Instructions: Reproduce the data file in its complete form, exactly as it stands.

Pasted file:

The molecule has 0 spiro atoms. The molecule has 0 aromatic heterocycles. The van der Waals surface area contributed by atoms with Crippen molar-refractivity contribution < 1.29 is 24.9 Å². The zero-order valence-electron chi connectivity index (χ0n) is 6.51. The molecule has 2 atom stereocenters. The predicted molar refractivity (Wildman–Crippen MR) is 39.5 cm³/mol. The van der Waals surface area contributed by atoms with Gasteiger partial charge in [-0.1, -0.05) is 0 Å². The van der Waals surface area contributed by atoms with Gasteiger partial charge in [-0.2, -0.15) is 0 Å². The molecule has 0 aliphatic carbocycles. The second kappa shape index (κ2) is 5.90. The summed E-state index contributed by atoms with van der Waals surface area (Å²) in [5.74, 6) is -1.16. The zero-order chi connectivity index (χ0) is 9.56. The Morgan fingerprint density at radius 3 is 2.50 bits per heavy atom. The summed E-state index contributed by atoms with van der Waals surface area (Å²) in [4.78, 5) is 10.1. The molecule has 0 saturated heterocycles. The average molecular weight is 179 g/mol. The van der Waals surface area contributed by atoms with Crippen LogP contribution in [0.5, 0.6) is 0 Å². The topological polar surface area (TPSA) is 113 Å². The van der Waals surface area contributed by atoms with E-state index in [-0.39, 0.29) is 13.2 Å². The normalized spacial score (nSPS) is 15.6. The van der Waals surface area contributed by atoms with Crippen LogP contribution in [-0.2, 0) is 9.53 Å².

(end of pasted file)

The molecule has 0 spiro atoms. The molecule has 0 aromatic heterocycles. The van der Waals surface area contributed by atoms with Crippen molar-refractivity contribution < 1.29 is 24.9 Å². The zero-order valence-electron chi connectivity index (χ0n) is 6.51. The molecule has 2 atom stereocenters. The predicted molar refractivity (Wildman–Crippen MR) is 39.5 cm³/mol. The van der Waals surface area contributed by atoms with Gasteiger partial charge in [-0.1, -0.05) is 0 Å². The van der Waals surface area contributed by atoms with Gasteiger partial charge in [-0.2, -0.15) is 0 Å². The molecule has 0 aliphatic carbocycles. The second kappa shape index (κ2) is 5.90. The summed E-state index contributed by atoms with van der Waals surface area (Å²) in [5.74, 6) is -1.16. The zero-order chi connectivity index (χ0) is 9.56. The Morgan fingerprint density at radius 3 is 2.50 bits per heavy atom. The summed E-state index contributed by atoms with van der Waals surface area (Å²) in [4.78, 5) is 10.1. The molecule has 0 saturated heterocycles. The average molecular weight is 179 g/mol. The van der Waals surface area contributed by atoms with Crippen LogP contribution in [0.5, 0.6) is 0 Å². The topological polar surface area (TPSA) is 113 Å². The van der Waals surface area contributed by atoms with E-state index in [-0.39, 0.29) is 13.2 Å². The normalized spacial score (nSPS) is 15.6. The van der Waals surface area contributed by atoms with Crippen LogP contribution in [-0.2, 0) is 9.53 Å².